Never use the word “cheap”. Today everybody can look chic in inexpensive clothes (the rich buy them too). There is good clothing design on every level today. You can be the chicest thing in the world in a T-shirt and jeans — it’s up to you.
With extensive experience gained from various fashion houses in the course of his career, Lagerfeld founded his own brand in 1984. This gave him the opportunity to create and explore further fashion ideas under his own name, giving shape to a brand which he established with a vision that it should ooze ‘intellectual sexiness’.
Having established himself as a fashion powerhouse, in his later career Lagerfeld explored collaborations through which he could venture into other areas of fashion and art.
For example, he collaborated with Renzo Rosso, of Diesel, to create an extremely limited-edition denim collection that would be sold at the Lagerfeld Galleries and at the Diesel Denim Galleries. As expected, the demand for the five pieces that featured in the collection was high, as were the prices. This didn’t stop most of them from selling out, adding further fuel to the unstoppable force that Lagerfeld had become in the fashion world.
Some of his most memorable pieces created for Chanel during the 1980s included skin-tight skirts, shoulder-padded tailoring with militarily-inspired buttoning, and tweed two-pieces, all accessorised with statement pearls. These designs were elegant and sophisticated but maintained a sense of fun that fit perfectly with the mood of the time, revolutionising the house with the iconic styles for which it is still known and loved today.
He also collaborated with Orrefors, a Swedish crystal manufacturer, to create a collection of crystal art.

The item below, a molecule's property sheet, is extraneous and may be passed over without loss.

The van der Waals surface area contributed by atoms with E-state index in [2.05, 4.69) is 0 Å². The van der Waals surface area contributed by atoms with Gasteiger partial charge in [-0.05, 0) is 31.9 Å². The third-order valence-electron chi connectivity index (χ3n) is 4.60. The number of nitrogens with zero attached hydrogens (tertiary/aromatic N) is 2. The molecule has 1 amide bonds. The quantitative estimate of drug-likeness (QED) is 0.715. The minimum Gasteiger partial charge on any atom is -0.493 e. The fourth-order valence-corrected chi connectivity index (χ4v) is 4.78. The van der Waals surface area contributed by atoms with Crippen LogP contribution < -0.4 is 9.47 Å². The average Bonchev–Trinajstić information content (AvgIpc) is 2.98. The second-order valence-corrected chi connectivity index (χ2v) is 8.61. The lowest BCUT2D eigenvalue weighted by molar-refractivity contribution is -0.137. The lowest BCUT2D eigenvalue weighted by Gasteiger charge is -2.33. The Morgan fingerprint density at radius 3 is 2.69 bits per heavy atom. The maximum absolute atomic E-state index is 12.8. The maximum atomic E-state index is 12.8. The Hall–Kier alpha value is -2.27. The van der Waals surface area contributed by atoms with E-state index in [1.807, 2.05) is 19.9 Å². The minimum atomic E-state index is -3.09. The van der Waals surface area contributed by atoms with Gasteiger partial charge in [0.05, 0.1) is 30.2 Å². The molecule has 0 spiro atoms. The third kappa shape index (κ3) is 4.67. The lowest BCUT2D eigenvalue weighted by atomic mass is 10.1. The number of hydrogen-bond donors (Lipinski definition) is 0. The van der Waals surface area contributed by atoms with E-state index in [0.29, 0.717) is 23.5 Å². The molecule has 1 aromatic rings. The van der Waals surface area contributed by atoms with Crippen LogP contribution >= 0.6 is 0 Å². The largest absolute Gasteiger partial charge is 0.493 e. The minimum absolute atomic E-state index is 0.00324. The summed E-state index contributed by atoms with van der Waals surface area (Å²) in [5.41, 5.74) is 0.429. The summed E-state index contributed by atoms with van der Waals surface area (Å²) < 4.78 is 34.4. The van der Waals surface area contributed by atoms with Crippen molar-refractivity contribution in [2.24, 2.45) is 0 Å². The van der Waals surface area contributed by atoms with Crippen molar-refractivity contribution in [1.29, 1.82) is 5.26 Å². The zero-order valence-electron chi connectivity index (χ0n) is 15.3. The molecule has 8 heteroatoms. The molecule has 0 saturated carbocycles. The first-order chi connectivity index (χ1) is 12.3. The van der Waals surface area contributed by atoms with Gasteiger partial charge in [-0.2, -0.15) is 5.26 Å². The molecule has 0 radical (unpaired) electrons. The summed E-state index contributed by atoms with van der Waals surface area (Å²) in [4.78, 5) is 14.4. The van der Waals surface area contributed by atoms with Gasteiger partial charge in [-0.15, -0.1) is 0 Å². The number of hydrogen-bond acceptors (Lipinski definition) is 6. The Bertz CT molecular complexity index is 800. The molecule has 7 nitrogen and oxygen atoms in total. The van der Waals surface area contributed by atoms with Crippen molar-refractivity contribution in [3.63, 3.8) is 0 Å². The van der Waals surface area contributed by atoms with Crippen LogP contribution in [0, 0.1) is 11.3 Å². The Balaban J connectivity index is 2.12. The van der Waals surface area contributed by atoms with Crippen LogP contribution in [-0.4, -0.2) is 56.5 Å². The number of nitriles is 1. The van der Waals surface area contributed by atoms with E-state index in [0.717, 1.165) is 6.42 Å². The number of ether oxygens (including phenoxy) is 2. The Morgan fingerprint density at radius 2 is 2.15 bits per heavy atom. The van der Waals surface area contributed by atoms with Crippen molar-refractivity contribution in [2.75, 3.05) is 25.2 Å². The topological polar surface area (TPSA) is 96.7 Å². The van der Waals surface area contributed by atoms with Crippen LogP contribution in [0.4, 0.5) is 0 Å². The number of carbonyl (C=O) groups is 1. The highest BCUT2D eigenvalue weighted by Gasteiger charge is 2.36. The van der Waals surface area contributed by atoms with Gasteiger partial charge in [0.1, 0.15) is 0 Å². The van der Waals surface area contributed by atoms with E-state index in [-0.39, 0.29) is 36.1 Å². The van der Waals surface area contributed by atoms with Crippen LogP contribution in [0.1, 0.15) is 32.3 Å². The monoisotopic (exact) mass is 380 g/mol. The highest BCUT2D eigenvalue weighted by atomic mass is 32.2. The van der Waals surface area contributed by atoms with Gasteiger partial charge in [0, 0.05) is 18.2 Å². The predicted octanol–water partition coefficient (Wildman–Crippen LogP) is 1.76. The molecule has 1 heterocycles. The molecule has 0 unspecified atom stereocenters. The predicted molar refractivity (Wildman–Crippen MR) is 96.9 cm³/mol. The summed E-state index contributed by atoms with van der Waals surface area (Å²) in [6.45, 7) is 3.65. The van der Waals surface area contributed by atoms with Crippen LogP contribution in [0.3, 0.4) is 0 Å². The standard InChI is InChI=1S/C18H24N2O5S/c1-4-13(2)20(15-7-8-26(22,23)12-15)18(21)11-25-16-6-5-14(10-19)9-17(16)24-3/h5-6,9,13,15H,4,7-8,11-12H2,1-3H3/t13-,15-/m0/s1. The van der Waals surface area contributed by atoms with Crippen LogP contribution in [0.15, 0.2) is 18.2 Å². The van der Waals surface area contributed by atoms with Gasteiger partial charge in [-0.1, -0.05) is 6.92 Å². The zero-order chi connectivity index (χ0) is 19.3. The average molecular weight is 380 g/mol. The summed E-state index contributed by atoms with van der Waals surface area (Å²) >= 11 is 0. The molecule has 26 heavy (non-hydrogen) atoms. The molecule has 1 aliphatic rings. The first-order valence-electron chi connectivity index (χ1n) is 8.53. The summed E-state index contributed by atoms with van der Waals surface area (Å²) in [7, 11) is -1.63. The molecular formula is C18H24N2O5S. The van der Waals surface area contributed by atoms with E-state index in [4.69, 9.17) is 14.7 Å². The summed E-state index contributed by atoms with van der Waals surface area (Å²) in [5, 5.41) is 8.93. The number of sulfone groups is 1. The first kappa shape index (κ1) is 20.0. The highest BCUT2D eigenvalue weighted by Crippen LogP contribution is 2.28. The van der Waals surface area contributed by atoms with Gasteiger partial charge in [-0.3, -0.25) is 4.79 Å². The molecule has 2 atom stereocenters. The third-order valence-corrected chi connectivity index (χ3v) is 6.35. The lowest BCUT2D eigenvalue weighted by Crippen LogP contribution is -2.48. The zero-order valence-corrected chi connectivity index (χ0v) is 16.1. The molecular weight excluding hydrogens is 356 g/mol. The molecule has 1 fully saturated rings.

In 2004, he worked with H&M to create a capsule collection which included pieces that could instantly be recognised as his: high-collared shirts, chokers made from black ribbon, and the iconic Lagerfeld silhouette T-shirts. Lagerfeld hysteria was stirred up, and the collection sold rapidly across the globe. This was H&M’s first foray into a designer collaboration, and following their success with Lagerfeld they continued in a similar vein, their most recent collaboration being one with style queen Iris Apfel, which launched in Spring 2022.
Amid his long career highs, there were nonetheless moments of criticism levelled against Lagerfeld. Animal rights activists called him out for continuing to use fur in his collections over the years. In 2018, Chanel became the first luxury fashion house to completely stop using fur and exotic animal skins. He was also accused of being fatphobic due to comments he’d made in 2009 and 2012.
In more recent years at Chanel, it was not only his designs that earned him adoration from the fashion pack but also the way in which the sets for his runway shows were created. They were more than just a runway: they were a production, an event designed to capture the imagination of the audience, to transport them to another place in which they could fully admire the clothes being shown. Lagerfeld is now renowned for his sets and the creativity that he brought to them.
The Spring/Summer show of 2012 saw Lagerfeld commission architect Zaha Hadid to transform the Grand Palais into an underwater world based around a nautical concept. The singer Florence Welch also performed during the show.
Later in 2017, for the Fall/Winter show, the Grand Palais was made into Chanel’s very own space station, including a rocket ship as the centrepiece.
The last show Lagerfeld worked on was the Fall/Winter show of 2019, which took place just two weeks after his death, again at the Grand Palais. He had planned for the location to be transformed into one resembling an Alpine village, and his plan came to fruition, with both models and the audience able to experience the wintry landscape. Models who walked this show included Cara Delevingne, who led the pack, actress Penélope Cruz, Binx Walton, and Luna Bijl, a Dutch model who closed the show, and who was known to be one of Lagerfeld’s muses. Many walked the show with tears in their eyes. Lagerfeld’s shows were a spectacle offering an immersive experience that others will unlikely to be able to recreate in the future.
He made a name for himself as one of the most prominent designers of the era, achieving a renown that will be hard to match.